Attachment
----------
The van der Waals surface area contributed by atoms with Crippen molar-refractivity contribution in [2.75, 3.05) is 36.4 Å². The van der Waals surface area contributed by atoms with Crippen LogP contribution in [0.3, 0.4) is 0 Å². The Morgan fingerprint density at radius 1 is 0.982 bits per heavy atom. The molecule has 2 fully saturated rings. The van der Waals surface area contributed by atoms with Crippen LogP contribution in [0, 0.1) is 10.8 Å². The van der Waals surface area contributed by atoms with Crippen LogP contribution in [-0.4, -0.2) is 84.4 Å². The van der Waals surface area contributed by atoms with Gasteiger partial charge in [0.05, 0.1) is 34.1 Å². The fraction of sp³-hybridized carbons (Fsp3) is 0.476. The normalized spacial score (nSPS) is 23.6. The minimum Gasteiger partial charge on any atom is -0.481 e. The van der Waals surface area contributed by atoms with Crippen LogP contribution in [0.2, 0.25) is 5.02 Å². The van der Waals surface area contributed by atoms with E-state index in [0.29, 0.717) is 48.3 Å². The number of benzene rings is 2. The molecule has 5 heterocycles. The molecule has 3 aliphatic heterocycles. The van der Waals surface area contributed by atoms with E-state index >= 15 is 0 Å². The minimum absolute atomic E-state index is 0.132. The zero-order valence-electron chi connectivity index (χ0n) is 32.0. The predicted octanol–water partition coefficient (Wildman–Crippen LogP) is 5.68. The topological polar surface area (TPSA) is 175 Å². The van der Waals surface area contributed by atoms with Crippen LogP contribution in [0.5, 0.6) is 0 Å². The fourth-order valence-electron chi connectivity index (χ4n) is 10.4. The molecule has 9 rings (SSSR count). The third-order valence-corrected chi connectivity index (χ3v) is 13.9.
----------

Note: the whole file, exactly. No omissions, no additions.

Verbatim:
The van der Waals surface area contributed by atoms with Crippen molar-refractivity contribution in [2.75, 3.05) is 36.4 Å². The van der Waals surface area contributed by atoms with Crippen LogP contribution in [0.3, 0.4) is 0 Å². The Morgan fingerprint density at radius 1 is 0.982 bits per heavy atom. The molecule has 2 fully saturated rings. The van der Waals surface area contributed by atoms with Crippen LogP contribution in [0, 0.1) is 10.8 Å². The van der Waals surface area contributed by atoms with Crippen LogP contribution in [-0.4, -0.2) is 84.4 Å². The van der Waals surface area contributed by atoms with Gasteiger partial charge in [0.05, 0.1) is 34.1 Å². The fraction of sp³-hybridized carbons (Fsp3) is 0.476. The normalized spacial score (nSPS) is 23.6. The minimum Gasteiger partial charge on any atom is -0.481 e. The van der Waals surface area contributed by atoms with Crippen LogP contribution in [0.2, 0.25) is 5.02 Å². The van der Waals surface area contributed by atoms with E-state index in [0.29, 0.717) is 48.3 Å². The number of benzene rings is 2. The molecule has 5 heterocycles. The molecule has 3 aliphatic heterocycles. The van der Waals surface area contributed by atoms with E-state index >= 15 is 0 Å². The minimum absolute atomic E-state index is 0.132. The zero-order valence-electron chi connectivity index (χ0n) is 32.0. The predicted octanol–water partition coefficient (Wildman–Crippen LogP) is 5.68. The topological polar surface area (TPSA) is 175 Å². The van der Waals surface area contributed by atoms with Crippen LogP contribution in [0.5, 0.6) is 0 Å². The fourth-order valence-electron chi connectivity index (χ4n) is 10.4. The molecule has 9 rings (SSSR count). The third-order valence-corrected chi connectivity index (χ3v) is 13.9.